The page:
Electronic health record (EHR) based postmarketing surveillance of adverse events associated with pediatric off-label medication use: A case study of short-acting beta-2 agonists and arrhythmias.
Year of Publication
2018 May 27
<p><strong>PURPOSE: </strong>Use electronic health record (EHR) data to (1) estimate the risk of arrhythmia associated with inhaled short-acting beta-2 agonists (SABA) in pediatric patients and (2) determine whether risk varied by on-label versus off-label prescribing.</p>
<p><strong>METHODS: </strong>Retrospective cohort study of 335 041 children ≤18 years using EHR primary care data from 2 pediatric health systems (2011-2013). A series of monthly pseudotrials were created, using propensity score methodology to balance baseline characteristics between SABA-exposed (identified by prescription) and SABA-unexposed children. Association between SABA and subsequent arrhythmia for each health system was estimated through pooled logistic regression with separate estimates for children initiating under and over 4 years old (off-label and on-label, respectively).</p>
<p><strong>RESULTS: </strong>Eleven percent of the cohort received a SABA prescription, 57% occurred under the age of 4 years (off-label). During the follow-up period, there were 283 first arrhythmia events, most commonly atrial tachyarrhythmias and premature ventricular/atrial contractions. In 1 health system, adjusted risk for arrhythmia was increased among exposed children (OR 1.89, 95% CI 1.31-2.73) without evidence of interaction between label status and risk. The absolute adjusted rate difference was 3.6/10 000 person-years of SABA exposure. The association between SABA exposure and arrhythmias was less strong in the second system (OR 1.26, 95% CI 0.30-5.33).</p>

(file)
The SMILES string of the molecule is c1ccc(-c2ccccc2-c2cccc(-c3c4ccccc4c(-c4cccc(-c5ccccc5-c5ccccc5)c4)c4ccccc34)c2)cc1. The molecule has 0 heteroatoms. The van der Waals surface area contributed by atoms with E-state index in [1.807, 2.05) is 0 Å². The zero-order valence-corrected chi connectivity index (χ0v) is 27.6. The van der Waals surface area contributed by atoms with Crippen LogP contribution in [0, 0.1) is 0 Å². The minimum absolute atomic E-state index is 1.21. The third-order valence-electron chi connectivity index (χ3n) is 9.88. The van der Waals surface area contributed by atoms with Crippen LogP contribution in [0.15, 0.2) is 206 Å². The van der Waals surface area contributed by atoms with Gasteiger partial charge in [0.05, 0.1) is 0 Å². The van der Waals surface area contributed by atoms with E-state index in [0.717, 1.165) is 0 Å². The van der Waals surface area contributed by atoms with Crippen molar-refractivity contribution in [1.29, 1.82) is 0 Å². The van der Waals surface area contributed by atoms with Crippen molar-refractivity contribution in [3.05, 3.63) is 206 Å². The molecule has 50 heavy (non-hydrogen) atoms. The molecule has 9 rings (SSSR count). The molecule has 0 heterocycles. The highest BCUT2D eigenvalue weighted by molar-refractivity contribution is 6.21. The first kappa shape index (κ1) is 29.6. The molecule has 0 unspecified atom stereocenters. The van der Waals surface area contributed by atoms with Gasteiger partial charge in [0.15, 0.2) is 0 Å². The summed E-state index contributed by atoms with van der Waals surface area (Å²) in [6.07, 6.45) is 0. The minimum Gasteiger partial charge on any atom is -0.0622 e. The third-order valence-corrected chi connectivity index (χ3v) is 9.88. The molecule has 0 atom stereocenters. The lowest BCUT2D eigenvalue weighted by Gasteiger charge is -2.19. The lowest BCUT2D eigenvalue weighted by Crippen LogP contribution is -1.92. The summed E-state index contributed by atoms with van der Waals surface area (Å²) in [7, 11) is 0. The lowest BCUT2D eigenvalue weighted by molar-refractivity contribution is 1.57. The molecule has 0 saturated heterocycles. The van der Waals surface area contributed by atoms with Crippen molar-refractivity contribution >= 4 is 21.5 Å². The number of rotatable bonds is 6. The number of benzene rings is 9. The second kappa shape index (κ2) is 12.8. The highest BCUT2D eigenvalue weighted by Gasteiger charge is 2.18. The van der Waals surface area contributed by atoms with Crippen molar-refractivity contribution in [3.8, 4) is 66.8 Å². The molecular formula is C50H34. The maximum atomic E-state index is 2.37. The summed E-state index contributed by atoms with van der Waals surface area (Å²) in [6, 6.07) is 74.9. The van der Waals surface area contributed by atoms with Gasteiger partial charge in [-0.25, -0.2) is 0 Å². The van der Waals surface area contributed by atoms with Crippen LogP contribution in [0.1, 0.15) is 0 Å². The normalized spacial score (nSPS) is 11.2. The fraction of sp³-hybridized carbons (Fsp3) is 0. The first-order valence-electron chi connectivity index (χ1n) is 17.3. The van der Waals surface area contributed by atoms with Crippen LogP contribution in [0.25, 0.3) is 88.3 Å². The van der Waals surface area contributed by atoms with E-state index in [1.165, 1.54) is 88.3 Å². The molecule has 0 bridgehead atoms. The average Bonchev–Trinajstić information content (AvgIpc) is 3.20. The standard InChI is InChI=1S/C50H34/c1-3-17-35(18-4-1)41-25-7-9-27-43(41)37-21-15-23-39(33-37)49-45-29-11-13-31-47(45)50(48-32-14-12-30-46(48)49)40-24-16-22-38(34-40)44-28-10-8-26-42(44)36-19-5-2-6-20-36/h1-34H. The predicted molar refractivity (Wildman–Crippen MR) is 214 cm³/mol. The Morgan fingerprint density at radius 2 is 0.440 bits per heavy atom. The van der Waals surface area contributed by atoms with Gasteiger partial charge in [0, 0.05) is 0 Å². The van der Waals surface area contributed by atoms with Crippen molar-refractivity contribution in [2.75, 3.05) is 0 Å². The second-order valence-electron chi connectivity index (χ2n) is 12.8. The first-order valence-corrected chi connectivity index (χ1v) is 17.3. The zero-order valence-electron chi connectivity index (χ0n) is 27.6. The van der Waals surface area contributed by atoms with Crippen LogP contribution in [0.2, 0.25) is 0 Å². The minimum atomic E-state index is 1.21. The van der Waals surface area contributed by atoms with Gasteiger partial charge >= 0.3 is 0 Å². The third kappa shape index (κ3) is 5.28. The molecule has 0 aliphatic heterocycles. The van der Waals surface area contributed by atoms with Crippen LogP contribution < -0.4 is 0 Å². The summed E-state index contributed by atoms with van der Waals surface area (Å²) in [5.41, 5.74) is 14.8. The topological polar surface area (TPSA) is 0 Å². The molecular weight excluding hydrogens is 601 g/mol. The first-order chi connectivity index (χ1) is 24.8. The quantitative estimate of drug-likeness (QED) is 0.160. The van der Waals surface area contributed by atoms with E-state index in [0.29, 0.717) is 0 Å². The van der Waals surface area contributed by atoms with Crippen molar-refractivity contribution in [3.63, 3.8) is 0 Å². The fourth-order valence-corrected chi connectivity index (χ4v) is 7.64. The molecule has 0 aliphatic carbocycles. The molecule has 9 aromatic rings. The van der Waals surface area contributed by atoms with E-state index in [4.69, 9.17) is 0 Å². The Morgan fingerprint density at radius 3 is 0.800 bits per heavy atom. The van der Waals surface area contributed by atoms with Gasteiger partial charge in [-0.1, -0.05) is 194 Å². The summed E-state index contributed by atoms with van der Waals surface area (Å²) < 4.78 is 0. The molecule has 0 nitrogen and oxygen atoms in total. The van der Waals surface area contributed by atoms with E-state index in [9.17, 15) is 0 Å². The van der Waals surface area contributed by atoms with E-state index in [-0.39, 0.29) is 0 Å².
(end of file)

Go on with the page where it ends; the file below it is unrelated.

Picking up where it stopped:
<p><strong>CONCLUSION: </strong>Using EHR data, we could estimate the risk of a rare event associated with medication use and determine difference in risk related to on-label versus off-label status. These findings support the value of EHR-based data for postmarketing drug studies in the pediatric population.</p>
Pharmacoepidemiol Drug Saf